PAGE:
Mission

The Václav Havel Library collects, researches, disseminates, promotes and advocates the spiritual, literary and political legacy of a great figure of modern Czech history - the author, playwright, thinker, human rights defender and Czechoslovak and Czech president. It also focuses on people, events and phenomena related to the legacy of Václav Havel and strives to place them in the context of the times and of the present.

From August 2014, the Václav Havel Library is located at the address Ostrovní 13, Prague 1. The building’s ground-floor spaces is dedicated to an exhibition "Václav Havel or Havel in a nutshell" and used for VHL club events – all kinds of seminars, readings, exhibitions, lectures, concerts and theatre performances. The Library’s offices, archive, constantly expanding library, and reading room are located on the first floor.

The main aims of the Václav Havel Library include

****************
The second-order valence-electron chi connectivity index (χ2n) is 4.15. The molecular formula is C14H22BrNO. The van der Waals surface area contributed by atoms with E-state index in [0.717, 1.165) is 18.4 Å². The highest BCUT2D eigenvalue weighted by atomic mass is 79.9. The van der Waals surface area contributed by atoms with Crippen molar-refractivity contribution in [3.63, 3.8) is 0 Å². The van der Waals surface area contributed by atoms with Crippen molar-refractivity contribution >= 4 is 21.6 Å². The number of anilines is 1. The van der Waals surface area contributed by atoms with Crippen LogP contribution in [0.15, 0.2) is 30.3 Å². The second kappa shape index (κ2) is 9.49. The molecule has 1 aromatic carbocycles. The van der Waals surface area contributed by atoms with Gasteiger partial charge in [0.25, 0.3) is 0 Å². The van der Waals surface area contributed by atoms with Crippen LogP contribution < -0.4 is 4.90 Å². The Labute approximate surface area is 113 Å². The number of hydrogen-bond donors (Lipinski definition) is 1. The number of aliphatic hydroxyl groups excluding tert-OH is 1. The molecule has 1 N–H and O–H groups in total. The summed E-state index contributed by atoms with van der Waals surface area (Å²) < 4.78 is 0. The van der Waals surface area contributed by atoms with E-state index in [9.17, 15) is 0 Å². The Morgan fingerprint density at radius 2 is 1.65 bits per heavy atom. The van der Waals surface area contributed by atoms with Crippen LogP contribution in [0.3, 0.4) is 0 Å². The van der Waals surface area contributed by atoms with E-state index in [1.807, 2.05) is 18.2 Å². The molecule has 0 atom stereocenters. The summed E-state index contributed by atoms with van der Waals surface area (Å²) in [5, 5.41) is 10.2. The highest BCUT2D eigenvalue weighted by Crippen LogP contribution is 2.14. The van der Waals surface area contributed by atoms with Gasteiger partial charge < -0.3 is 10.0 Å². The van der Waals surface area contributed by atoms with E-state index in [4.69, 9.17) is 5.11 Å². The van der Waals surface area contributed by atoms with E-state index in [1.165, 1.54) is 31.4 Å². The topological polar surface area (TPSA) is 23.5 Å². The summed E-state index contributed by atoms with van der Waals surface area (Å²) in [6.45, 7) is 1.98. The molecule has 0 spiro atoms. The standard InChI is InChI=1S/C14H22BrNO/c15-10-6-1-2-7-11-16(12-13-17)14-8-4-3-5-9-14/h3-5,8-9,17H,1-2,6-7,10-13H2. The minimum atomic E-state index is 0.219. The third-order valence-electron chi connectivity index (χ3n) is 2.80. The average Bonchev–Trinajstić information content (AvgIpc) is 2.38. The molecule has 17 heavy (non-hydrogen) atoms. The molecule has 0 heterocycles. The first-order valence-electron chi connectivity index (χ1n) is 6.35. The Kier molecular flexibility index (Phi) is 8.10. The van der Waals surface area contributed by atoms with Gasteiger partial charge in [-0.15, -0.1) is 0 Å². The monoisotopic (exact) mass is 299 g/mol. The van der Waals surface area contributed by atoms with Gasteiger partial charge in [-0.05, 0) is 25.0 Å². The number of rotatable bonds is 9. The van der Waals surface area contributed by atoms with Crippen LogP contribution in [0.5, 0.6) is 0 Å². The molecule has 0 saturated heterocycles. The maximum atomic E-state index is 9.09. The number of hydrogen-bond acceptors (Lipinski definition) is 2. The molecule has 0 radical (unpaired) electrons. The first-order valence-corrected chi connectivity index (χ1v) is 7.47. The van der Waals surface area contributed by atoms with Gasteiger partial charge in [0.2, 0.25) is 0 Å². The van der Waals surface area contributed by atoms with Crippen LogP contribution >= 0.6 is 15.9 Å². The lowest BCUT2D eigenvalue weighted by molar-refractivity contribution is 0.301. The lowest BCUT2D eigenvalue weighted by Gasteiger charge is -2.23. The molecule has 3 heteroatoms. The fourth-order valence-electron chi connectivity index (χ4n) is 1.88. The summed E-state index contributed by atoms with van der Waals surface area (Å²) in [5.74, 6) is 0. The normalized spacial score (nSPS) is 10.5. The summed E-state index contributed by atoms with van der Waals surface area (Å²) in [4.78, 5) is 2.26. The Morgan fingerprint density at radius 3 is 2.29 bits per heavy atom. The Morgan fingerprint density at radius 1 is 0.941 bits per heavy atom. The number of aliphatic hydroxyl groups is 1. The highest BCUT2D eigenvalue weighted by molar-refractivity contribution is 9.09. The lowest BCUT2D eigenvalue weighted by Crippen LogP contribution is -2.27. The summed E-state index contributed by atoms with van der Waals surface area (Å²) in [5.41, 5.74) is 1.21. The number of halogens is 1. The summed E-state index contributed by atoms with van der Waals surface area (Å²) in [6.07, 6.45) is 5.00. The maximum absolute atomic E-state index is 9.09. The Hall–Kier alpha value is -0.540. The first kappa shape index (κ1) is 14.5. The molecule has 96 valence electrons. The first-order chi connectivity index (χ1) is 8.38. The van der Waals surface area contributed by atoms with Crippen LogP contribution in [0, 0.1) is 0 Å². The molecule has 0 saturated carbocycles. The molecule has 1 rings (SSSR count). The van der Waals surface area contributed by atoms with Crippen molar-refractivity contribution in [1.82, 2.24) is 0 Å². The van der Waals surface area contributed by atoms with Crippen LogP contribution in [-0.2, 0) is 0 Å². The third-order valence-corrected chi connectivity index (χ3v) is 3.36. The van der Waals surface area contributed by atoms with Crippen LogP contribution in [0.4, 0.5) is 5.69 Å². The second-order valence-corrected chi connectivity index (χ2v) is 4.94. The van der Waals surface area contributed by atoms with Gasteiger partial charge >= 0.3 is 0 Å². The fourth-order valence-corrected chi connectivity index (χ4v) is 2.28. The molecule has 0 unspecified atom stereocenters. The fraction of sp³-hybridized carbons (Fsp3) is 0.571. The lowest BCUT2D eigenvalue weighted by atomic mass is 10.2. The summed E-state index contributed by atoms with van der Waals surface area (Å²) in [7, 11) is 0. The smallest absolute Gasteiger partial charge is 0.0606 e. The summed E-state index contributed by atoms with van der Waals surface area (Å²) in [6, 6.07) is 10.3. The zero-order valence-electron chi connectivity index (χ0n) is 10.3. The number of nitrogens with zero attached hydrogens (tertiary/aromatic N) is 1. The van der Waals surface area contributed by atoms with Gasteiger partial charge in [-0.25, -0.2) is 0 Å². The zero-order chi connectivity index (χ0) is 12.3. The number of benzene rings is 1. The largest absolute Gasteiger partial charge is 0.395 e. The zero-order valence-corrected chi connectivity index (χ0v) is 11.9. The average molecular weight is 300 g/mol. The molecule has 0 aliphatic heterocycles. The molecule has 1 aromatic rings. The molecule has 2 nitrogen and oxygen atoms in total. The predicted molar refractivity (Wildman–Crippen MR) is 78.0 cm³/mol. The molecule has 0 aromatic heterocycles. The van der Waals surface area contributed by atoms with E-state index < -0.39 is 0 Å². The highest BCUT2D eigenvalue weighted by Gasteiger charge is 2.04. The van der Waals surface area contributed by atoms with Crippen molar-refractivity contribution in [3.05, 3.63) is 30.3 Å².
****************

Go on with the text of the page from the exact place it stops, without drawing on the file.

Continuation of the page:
• Organizing archival, archival-research, documentary, museum and library activities focused on the work of Vaclav Havel and documents or objects related to his activities, and carries out professional analysis of their influence on the life and self-reflection of society
  • Serving, in a suitable manner, such as through exhibitions, the purpose of education and popularisation functions, thus presenting to the public the historical significance of the fight for human rights and freedoms in the totalitarian period and the formation of civil society during the establishment of democracy
  • Organizing scientific research and publication activities in its areas of interest

Letters to Olga – essays written in prison, letter

„If I consider the problem as that which the world is turning me into – that is, as a tiny screw in a giant machine, deprived of human identity – then there is really nothing I can do. Obviously I cannot put a stop to the destruction of the globe, the growing stupidity of nations and the repoduction of thousands of new thermonuclear bombs. If, however, I consider it as that which each of us originally is, or rahter what each of us – irrespective of the state of the world – has the basic potential to become, which is to say an autonomous human being, capable of acting responsibly to and for the world, then of course there is a great deal I can do.“

Václav Havel:
Letters to Olga – essays written in prison, letter, March 6, 1982

What Price Human Rights?